Towards the end of the sliding scale, you can start adding the red RGB value back in to create colors such as purple and pink. Once you reach Magenta, with a value of rgb(255, 00, 255) or #FF00FF, the blue value is then decreased to eventually reach the original red color you started with.

Variations in Individual Colors

Obviously, not all colors fit perfectly onto the sliding scale. By using the sliding scale, you will always be given very vibrant versions of colors – but sometimes, you need a lighter or darker shade of one of those colors to get the kind of color tone you’re looking for.

Web Safe Color Palette

Generally speaking, the higher the numbers, the lighter the color, and the lower the numbers, the darker the color. If you want to stick to the same shade of a color you have, this makes adjusting the brightness simple:

  1. Identify which color you are using out of the main choices on the sliding scale – red, green, blue, or a combination of two of them.

  2. If you would like to make the color lighter, adjust the values that are not being used – so for example, adjust green and blue if your color is red, or adjust only red if your color is cyan. The values will need to be higher numbers in order to lighten the color.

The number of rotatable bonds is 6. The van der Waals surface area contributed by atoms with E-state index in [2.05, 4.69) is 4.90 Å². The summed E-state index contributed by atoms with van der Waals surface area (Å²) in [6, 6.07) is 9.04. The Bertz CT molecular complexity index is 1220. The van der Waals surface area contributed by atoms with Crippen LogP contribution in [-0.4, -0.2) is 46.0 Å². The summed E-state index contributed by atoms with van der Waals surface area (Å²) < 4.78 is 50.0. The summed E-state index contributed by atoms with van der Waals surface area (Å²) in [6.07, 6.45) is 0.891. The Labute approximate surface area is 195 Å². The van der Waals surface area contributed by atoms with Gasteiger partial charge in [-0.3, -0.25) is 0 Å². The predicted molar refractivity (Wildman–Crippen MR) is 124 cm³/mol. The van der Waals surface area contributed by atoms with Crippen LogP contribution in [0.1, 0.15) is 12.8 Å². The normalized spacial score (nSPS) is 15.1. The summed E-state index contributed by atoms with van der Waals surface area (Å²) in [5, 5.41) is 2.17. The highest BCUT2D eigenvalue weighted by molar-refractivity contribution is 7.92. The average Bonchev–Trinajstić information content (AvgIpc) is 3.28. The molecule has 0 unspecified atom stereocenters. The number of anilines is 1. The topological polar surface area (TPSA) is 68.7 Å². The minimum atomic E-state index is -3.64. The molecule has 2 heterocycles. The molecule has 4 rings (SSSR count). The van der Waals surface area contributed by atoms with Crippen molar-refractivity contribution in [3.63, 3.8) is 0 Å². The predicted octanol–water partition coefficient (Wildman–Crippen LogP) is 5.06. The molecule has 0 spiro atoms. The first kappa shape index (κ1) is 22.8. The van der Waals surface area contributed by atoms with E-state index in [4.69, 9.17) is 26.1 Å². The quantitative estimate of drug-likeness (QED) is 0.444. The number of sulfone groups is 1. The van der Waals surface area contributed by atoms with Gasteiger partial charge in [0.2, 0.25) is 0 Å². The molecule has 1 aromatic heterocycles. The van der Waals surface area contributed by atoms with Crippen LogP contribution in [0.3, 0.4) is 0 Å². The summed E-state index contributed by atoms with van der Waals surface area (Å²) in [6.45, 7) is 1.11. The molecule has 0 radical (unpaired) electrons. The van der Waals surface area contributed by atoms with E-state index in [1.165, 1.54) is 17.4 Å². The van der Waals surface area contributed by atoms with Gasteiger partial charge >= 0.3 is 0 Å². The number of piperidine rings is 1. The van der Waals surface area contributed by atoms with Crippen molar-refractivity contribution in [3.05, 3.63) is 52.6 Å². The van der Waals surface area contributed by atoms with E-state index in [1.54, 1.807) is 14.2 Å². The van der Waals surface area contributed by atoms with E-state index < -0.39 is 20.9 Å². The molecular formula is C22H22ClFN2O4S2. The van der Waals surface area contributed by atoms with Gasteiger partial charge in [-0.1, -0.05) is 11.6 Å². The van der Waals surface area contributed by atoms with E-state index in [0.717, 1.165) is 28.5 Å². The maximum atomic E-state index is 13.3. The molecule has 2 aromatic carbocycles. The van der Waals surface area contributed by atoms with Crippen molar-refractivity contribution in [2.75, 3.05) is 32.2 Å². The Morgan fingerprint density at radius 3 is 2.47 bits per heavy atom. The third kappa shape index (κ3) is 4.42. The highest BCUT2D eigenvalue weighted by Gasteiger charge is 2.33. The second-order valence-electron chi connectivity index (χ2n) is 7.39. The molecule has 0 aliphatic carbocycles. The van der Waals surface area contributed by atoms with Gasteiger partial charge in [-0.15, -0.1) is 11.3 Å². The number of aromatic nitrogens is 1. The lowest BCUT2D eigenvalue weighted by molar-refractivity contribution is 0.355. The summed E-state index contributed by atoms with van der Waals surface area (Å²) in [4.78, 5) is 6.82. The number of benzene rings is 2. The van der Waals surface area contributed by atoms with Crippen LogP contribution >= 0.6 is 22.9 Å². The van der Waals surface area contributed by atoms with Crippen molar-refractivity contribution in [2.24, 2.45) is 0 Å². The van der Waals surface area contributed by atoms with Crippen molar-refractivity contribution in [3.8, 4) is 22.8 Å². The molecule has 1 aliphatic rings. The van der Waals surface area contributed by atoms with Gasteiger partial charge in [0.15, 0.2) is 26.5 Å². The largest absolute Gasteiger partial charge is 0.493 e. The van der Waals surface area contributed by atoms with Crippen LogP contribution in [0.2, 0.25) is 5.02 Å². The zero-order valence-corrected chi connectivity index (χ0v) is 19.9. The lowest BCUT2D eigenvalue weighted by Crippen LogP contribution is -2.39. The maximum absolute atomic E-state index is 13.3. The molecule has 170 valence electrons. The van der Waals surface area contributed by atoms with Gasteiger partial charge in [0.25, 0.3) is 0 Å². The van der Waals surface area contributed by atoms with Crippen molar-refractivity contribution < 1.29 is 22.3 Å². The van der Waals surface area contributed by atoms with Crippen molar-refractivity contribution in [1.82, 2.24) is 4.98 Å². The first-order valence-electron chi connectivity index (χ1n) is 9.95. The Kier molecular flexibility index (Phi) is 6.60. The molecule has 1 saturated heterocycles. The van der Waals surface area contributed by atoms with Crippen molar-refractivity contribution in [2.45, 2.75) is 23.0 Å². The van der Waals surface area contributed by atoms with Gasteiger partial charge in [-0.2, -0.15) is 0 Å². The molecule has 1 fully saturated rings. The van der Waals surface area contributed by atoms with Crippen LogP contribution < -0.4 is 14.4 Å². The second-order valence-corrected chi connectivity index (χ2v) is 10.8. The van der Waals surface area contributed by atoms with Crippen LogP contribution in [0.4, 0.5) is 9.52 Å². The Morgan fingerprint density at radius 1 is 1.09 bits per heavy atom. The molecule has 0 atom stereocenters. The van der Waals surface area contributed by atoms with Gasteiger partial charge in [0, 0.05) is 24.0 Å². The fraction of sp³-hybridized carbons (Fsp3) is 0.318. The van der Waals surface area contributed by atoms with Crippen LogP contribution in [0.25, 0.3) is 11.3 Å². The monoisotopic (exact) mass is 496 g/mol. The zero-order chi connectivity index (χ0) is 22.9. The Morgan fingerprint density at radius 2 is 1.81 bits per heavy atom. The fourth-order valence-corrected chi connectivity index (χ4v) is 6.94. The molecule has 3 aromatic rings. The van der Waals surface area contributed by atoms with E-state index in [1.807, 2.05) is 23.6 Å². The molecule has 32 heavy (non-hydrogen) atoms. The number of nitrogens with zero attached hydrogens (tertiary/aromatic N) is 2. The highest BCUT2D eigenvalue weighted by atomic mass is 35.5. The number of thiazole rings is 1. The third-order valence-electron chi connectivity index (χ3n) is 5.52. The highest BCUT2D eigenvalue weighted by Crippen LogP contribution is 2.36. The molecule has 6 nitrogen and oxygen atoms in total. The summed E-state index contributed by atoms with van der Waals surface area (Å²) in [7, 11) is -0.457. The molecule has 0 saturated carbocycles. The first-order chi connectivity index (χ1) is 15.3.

3. If you would like the make the color darker, adjust only the values that are being used – so for example, adjust only red if your color is red, or adjust green and blue if your color is cyan. The values will need to be lower numbers in order to darken the color.

Note: If you are changing two values, the values will need to be adjusted evenly in order to make sure you keep the same color tone. That means if you increase or decrease one of the values by 100, you will need to also increase or decrease the other value by 100, regardless of if these numbers had the same starting value.

That’s a Wrap!

In conclusion, both RGB and hexadecimal values can be used to display colors on a web page. There is no right or wrong way to write color values, but each one has their advantages and disadvantages depending on the task you are trying to accomplish. Also, regardless of what color naming convention you use, you can easily manipulate your color tone by adjusting the values you’re using.

There isn’t a single technique that can give you a code for each and every color. Sometimes you need a more brilliant tone, or a cloudier one, that can’t be obtained by simply changing one or two values. Don’t be afraid to adjust all three values – the results might turn out better than what you were originally aiming for.

Now, go out and explore the color in your world!

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Christine Logan
Christine is a front-end web developer from Las Vegas, Nevada. Originally from a background in computer science, she now specializes in design best practices and how to apply them to the web. Her website is: http://www.christine-logan.com/
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Color, CSS